There hasn't been a previous case report of the anterior interosseous nerve injury secondary to the presence of the muscle of Gantzer in a patient with myasthenia gravis in literature before. The anterior interosseous nerve compressive syndrome, also known as Kiloh-Nevin syndrome, is a rare disorder comprising less than 1% of all upper limb neuropathies. Establishing the etiology of anterior interosseous nerve compressive syndrome is challenging because of the lack of specific clinical findings or testing. Herein is the case of a 46 years-old male presented with left eye ptosis, ophthalmoparesis, diplopia, and right-hand weakness. On physical examination, the Pinch Grip test was positive. Electromyography studies showed neurogenic atrophy in the muscles innervated by the anterior interosseous nerve, as well as a pathological decrement of the muscle action potential of more than 10% on repetitive nerve stimulation. Concluding that the presence of the Gantzer muscle caused anterior interosseous nerve compressive syndrome was mainly a diagnosis of exclusion, after careful consideration of other possible etiologies including carpal tunnel syndrome, cervical radiculopathy, and Parsonage-Turner Syndrome. Even though anterior interosseous nerve compressive syndrome is very rare, clinical suspicion ought to arise in the presence of weak radial flexor digitorum profundus and flexor pollicis longus muscles. This case highlights the importance of a thorough medical history, a meticulous physical examination, and particularly the significance of electromyography studies in diagnosing different neuropathological entities. When appropriate, these steps offer information crucial to the differential diagnosis and eventual surgical management, assisting physicians in making informed and accurate treatment decisions.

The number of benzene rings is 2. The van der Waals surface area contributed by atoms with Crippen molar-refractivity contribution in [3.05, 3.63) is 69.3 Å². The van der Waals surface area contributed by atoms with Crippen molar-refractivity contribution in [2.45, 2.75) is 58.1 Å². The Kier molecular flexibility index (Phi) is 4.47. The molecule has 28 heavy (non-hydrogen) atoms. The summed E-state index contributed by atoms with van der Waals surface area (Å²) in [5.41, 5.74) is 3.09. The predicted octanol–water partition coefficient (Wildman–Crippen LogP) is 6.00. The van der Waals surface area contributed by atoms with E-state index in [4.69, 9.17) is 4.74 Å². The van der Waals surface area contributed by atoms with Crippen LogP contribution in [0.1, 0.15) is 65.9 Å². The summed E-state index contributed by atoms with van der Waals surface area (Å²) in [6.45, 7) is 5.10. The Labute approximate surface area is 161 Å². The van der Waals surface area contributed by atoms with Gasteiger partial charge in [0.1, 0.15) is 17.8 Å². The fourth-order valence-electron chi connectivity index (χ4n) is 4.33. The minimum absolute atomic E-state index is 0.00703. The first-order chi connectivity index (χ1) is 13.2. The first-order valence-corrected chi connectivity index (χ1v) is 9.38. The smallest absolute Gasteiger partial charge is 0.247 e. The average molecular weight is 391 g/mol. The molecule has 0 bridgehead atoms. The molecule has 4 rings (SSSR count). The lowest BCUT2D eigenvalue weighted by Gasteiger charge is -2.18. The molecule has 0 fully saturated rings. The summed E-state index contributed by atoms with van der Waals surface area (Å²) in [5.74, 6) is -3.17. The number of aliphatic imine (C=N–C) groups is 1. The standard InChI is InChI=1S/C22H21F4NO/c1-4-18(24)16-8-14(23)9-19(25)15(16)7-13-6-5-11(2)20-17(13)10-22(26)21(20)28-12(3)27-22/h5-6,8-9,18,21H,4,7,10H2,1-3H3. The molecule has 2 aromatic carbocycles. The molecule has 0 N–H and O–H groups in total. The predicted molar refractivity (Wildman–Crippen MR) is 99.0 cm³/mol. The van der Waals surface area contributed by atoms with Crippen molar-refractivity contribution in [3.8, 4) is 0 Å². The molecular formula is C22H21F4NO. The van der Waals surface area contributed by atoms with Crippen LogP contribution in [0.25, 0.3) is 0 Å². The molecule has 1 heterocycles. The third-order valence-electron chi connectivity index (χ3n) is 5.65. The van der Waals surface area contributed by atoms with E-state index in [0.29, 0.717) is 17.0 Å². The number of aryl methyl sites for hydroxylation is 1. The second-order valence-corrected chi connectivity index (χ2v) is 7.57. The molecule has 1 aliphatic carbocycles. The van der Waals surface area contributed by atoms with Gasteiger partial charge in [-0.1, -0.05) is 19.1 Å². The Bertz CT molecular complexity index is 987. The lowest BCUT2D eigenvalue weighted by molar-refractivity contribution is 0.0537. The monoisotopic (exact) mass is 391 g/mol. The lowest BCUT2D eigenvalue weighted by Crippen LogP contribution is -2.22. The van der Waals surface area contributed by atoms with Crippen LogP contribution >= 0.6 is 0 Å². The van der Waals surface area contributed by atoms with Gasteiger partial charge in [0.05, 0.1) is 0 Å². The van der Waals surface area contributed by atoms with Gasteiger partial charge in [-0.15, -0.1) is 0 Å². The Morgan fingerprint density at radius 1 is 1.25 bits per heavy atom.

All Science Journal Classification (ASJC) codes
- Radiology Nuclear Medicine and imaging